DNSBUNDLED (Bundled Domains) BOF 
Wednesday, 16 November 2016, 930-1100 KST (UTC+9), Grand Ballroom 1
Problem statement: draft-yao-bundled-name-problem-statement/ 

DNSSD (Extensions for Scalable DNS Service Discovery) WG 
Thursday, 17 November 2016, 0930-1100 KST (UTC+9), Studio 4

Friday, 18 November 2016, 1150-1320 KST (UTC+9), Grand Ballroom 1

Follow Us

There’s a lot going on in Seoul, and whether you plan to be there or join remotely, there’s much to monitor. To follow along as we dole out this series of Rough Guide to IETF blog posts, follow us on the Internet Technology Matters blog, Twitter, Facebook, Google+, via RSS, or see

Building Trust Domain Name System Security Extensions (DNSSEC) Improving Technical Security IPv6 Open Internet Standards

Calling All Network Researchers – Call for Papers Opens for Applied Networking Research Workshop

We’re excited to announce the inaugural Applied Networking Research Workshop (ANRW) 2016, which will take place in Berlin on July 16. This one-day workshop will be co-sponsored by the Association for Computing Machinery (ACM), the Internet Society and the Internet Research Task Force (IRTF).

This academic workshop will provide a forum for researchers, vendors, network operators and the Internet standards community to present and discuss emerging results in applied networking research. Accepted papers will be published in the ACM Digital Library.

The ANRW ’16 particularly encourages the submission of results that could form the basis for future engineering work in the Internet Engineering Task Force (IETF), that could change operational Internet practices, that can help better specify Internet protocols, or that could influence further research and experimentation in the IRTF.

If you have some relevant work and would like to join us in Berlin for the workshop and potentially stay for the IETF 96 meeting that takes place in the following week, the submission deadline is May 16th.

The full Call for Papers includes detailed paper submission and formatting instructions.

I hope to see you in Berlin for what promises to be a very interesting workshop and a good warm-up for the IETF and IRTF meetings to follow.

[Photo Credit:]
Building Trust Domain Name System Security Extensions (DNSSEC) Events Improving Technical Security Technology

Bandwidth, Beer and Bratwurst – Speaking Security at Dyn's TechToberFest on October 1

What do bandwidth, beer and bratwurst have to do with each other?  Well… it is true that many Internet networking challenges have been worked out over beers between network operators, but in this case the link between the terms came in a tweet from Dyn promoting their TechToberFest event happening this Thursday, October 1, 2015, at their headquarters in Manchester, NH.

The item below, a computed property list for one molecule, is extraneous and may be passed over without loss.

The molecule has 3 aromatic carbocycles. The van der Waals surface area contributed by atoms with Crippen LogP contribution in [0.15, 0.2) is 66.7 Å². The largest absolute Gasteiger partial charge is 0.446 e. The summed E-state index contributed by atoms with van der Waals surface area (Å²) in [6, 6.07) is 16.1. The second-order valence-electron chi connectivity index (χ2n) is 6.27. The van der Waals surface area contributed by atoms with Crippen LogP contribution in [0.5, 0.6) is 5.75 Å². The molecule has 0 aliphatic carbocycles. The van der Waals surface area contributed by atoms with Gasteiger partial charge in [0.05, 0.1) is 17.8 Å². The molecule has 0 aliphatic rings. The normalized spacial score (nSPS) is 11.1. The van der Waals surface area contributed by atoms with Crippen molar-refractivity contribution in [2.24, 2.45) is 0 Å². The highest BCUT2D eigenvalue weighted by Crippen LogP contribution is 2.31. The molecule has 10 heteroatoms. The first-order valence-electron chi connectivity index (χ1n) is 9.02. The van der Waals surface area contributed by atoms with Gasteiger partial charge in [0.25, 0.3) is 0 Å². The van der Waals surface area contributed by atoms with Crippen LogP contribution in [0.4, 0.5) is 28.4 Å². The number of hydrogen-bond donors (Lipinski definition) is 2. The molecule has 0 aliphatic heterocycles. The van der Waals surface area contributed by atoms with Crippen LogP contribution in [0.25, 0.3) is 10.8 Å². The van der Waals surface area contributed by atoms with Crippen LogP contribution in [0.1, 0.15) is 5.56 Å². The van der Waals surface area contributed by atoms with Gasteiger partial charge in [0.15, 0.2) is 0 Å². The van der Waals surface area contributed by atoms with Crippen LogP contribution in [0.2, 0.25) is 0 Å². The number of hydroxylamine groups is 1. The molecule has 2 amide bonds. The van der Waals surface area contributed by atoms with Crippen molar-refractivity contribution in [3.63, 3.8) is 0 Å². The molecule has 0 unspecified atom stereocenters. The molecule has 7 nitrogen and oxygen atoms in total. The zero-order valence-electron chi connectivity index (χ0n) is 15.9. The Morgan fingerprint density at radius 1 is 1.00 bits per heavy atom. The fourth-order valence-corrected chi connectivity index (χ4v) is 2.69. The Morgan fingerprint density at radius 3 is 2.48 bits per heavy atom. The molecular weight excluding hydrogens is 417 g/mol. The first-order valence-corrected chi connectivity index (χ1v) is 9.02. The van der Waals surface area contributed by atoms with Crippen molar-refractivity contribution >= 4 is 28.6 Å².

I’ll be there for what looks like an excellent event focused on security, Internet performance and other Internet infrastructure concerns.  My particular role will be as a panelist in the 3:00-4:00 pm US EDT panel on “Chinese Hack, Sony Breach, Man in the Middle Attacks, how does that happen?

The panel will include:

  • Michael Farrell, Cybersecurity Editor, Christian Science Monitor (Moderator)
  • Kathleen Moriarty, IETF Security Area Director & Global Lead Security Architect, EMC
  • Professor Sean Smith, Research Director of Dartmouth College’s Institute for Security, Technology, and Society
  • Ben April, Director of Engineering, Farsight Security, Inc.
  • Dan York, Organizer, Internet Society’s DNSSEC Coordination Project

We’ve talked as a panel in a conference call and are looking forward to making it as engaging as we can.  No slides… just an open discussion about the major security trends and issues we see. You can expect I’ll probably work DNSSEC somewhere into the discussion – and I’ll no doubt mention “Collaborative Security“. 😉 I expect we’ll also talk about encryption, TLS, DDoS attacks… maybe some routing security. (Hmmm… will you hear me mention MANRS?) We’ll also be looking for questions from the audience.  We’ll see if we can get some good discussions going…  the reality is that we only have an hour!

Beyond that, I’m personally intrigued by the morning panel with David Benson of Akamai and Doug Madory of Dyn talking about the latest Internet trends they are seeing from the research they are doing.  Andrew Sullivan’s talk on network neutrality is a topic of interest… as is cloud security… and I’ll be intrigued to hear what Steve Case is up to these days.  It’s a great list of speakers!

A LIVE VIDEO STREAM will be available if you can’t make it in person:

I am told all the sessions will be recorded for later viewing.  You an also follow along on Twitter (and presumably other social networks) using the hashtags #TechToberFest and #DynTTF.

Of course, attending remotely means you won’t get to experience the beer and bratwurst, which I understand will actually appear at the very end!

If you are going to be at the event in Manchester, please do say hello.  If you can’t get there I do hope you get a chance to join in remotely.

P.S. As a bonus, I’ll finally get to meet Kyle York from Dyn who I’ve met through social media a few years back… but who is no relation to me (that we know of, at least).

Domain Name System Security Extensions (DNSSEC) IETF Improving Technical Security Privacy

Rough Guide to IETF 93: DNSSEC, DANE, DPRIVE and DNS Security

Wow! There is a crazy amount of DNS activity happening at IETF 93 next week in Prague! Beyond the usual working groups we follow such as DNSOP and DANE, there are a wide range of other groups where DNS security and privacy are under discussion. It’s going to be a VERY busy week for all of us involved with DNS!  (And, there’s also the IETF 93 Hackathon starting on Saturday and Sunday where several of us will be working on code related to DNSSEC, DANE and more.)